My nominees for best of 1919 bestsellers

Nine of the 10 bestsellers of 1919 are each about some aspect of the world war that had so recently concluded.

The Re-Creation of Brian Kent by Howard Bell Wright is not only the oddball in the group, but it’s also easily the least good of the set.

Scratch that.

The Four Horsemen of the Apocalypse by Vicente Blasco Ibáñez is the best novel of the 1919 bestsellers. The main character’s explanation of how he served in the war “merely as a victim,” has to rank as one of literature’s most horrifying insights into the nature of war.

However, Blasco’s long paragraphs and high page count won’t draw most modern readers beyond a few pages, so I’ll reluctantly remove it from my list.

Three other novels can be eliminated from my short list immediately:  The Arrow of Gold by Joseph Conrad, The Desert of Wheat by Zane Grey, and Dawn by Gene Stratton Porter.  While each of these has interesting elements, none has a strong story that grows from the personalities of the characters.

I will also scratch The Sky Pilot in No Man’s Land by Ralph Connor.  While having a military chaplain as the lead character makes for a memorable war novel, having the chaplain remain glowingly healthy in the midst of trench warfare after the Army declared him unfit for military service is a major flub.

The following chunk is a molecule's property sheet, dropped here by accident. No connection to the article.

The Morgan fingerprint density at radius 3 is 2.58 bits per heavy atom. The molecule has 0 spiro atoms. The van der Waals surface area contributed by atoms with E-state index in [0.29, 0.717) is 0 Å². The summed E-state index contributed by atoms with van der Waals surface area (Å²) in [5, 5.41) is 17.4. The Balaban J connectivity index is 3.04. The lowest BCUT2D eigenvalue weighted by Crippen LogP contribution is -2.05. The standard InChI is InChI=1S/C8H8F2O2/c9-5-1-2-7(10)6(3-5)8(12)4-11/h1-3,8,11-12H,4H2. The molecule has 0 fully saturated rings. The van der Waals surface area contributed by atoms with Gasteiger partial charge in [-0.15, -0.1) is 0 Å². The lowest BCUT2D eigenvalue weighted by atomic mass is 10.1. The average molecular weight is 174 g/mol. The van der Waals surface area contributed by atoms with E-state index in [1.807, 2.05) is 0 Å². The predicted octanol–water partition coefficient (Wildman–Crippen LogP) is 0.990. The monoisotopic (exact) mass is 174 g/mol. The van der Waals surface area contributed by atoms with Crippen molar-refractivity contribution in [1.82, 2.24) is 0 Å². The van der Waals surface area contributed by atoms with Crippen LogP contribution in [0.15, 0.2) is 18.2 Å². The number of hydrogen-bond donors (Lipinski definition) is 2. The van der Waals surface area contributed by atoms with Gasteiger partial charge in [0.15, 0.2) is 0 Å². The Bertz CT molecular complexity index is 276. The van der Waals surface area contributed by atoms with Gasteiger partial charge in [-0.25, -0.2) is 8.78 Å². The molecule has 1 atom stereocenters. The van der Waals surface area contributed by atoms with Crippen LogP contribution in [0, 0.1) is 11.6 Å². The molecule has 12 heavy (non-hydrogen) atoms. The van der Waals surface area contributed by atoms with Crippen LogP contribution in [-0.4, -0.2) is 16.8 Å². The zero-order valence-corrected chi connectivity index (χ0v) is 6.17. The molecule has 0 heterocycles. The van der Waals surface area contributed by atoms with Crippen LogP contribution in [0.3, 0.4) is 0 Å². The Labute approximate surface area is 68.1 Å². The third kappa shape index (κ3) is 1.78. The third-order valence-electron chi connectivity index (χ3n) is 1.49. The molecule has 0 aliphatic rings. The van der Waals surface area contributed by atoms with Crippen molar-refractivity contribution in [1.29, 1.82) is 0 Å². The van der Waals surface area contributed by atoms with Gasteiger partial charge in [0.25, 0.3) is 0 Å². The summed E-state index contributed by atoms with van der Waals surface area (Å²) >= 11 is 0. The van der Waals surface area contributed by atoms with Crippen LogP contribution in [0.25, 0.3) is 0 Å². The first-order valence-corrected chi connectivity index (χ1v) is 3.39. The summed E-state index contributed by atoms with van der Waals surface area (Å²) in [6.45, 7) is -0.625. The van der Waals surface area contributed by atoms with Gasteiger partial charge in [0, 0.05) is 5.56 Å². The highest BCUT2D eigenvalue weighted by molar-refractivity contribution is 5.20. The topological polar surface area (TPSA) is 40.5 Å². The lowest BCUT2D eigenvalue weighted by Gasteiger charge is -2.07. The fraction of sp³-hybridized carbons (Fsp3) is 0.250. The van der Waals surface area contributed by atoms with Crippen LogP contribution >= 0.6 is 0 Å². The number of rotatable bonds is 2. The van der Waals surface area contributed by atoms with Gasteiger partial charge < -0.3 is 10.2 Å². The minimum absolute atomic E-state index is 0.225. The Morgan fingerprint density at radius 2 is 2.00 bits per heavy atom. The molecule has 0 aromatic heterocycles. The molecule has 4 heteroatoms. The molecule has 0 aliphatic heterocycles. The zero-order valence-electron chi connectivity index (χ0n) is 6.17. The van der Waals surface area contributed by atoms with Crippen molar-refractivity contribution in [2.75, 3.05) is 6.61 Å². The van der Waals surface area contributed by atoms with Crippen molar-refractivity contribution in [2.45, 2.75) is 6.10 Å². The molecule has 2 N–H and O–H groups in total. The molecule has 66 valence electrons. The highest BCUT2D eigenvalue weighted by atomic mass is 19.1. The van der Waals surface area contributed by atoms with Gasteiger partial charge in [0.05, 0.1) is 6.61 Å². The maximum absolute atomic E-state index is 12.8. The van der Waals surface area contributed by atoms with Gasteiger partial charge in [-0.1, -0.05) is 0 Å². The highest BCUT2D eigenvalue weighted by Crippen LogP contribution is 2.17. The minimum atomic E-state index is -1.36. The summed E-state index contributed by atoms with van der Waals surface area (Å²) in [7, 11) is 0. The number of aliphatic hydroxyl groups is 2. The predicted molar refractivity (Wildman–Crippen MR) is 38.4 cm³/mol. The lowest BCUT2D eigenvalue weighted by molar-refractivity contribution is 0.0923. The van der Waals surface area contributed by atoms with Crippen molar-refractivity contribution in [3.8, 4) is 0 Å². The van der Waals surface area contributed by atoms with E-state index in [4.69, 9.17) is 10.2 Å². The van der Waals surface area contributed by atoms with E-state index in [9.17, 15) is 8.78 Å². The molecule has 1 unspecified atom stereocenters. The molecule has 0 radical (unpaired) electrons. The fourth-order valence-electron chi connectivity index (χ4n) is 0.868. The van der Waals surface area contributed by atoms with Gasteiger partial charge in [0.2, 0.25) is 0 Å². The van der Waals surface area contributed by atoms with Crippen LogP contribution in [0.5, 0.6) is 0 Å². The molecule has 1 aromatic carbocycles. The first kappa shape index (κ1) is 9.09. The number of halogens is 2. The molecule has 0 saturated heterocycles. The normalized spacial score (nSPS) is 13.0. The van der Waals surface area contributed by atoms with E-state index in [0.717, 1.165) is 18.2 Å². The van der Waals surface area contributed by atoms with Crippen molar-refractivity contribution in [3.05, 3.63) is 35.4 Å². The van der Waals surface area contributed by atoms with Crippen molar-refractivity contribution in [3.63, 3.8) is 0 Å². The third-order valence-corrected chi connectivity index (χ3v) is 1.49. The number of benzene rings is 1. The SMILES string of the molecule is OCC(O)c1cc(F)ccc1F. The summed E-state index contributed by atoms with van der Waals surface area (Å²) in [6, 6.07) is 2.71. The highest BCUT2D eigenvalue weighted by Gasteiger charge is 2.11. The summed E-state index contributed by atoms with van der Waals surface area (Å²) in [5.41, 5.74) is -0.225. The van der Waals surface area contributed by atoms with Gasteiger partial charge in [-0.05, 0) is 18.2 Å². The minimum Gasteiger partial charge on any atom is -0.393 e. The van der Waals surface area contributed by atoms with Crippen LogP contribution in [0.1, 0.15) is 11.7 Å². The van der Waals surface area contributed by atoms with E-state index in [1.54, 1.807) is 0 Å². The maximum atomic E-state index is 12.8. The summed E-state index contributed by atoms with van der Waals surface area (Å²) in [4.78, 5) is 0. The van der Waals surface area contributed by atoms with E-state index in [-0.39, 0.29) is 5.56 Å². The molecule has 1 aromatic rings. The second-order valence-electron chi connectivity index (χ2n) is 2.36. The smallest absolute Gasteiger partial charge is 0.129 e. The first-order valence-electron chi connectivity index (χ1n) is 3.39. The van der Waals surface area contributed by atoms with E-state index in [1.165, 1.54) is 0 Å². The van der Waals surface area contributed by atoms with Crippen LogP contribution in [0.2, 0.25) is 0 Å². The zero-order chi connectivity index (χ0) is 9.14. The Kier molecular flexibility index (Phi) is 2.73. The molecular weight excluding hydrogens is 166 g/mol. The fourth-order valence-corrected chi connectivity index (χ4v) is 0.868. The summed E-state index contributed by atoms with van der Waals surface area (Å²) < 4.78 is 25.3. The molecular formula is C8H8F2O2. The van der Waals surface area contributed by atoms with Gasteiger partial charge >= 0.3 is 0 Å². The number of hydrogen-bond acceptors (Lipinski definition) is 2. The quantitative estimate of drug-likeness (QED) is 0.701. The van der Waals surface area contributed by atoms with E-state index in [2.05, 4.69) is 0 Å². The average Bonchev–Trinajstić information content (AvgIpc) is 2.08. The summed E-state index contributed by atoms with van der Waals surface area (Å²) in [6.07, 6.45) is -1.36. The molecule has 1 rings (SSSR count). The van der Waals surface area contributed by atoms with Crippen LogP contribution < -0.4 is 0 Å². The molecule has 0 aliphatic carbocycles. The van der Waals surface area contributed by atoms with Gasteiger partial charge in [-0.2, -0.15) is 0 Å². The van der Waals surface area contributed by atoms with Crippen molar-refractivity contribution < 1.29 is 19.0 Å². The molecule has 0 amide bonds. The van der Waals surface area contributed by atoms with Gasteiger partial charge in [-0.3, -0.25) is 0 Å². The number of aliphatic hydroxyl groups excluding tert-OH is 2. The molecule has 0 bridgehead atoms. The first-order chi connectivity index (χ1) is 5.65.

In Secret by Robert W. Chambers belongs on my list of recommendations. In Secret is a thriller that truly lives up to that designation.

Chambers cleverly leaves out whole blocks of the story which in a Hollywood version would become the story. Instead Chambers focuses on the characters’ emotional and mental responses to terrifying circumstances.

Even knowing the ending doesn’t drain the tension from this novel.

In Secret is a keeper.

Dangerous Days by Mary Roberts Rinehart and The Tin Soldier by Temple Bailey each look at how the war abroad affected families back home. I’ll choose Rinehart’s novel over Bailey’s: Rinehart’s major characters are far more interesting individuals than Bailey’s.

The remaining novel rises by default to my top picks.

Christopher and Columbus by Countess Elizabeth Von Arnim wraps a caustic exploration of anti-German hysteria in America in a witty and rather charming romance. The novel isn’t one of the Countess’s best, but she never fails to entertain.

So there you have my recommendations for the best 1919 novels for today’s reader:

  • In Secret by Robert W. Chambers
  • Dangerous Days by Mary Roberts Rinehart
  • Christopher and Columbus by Countess Elizabeth Von Arnim

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Linda G. Aragoni

I make big ideas simple for learners. In eight sentences, 34 words, I taught teens and adults to write competently. Now I'm writing guides to turn willing volunteers into great nursing home visitors.

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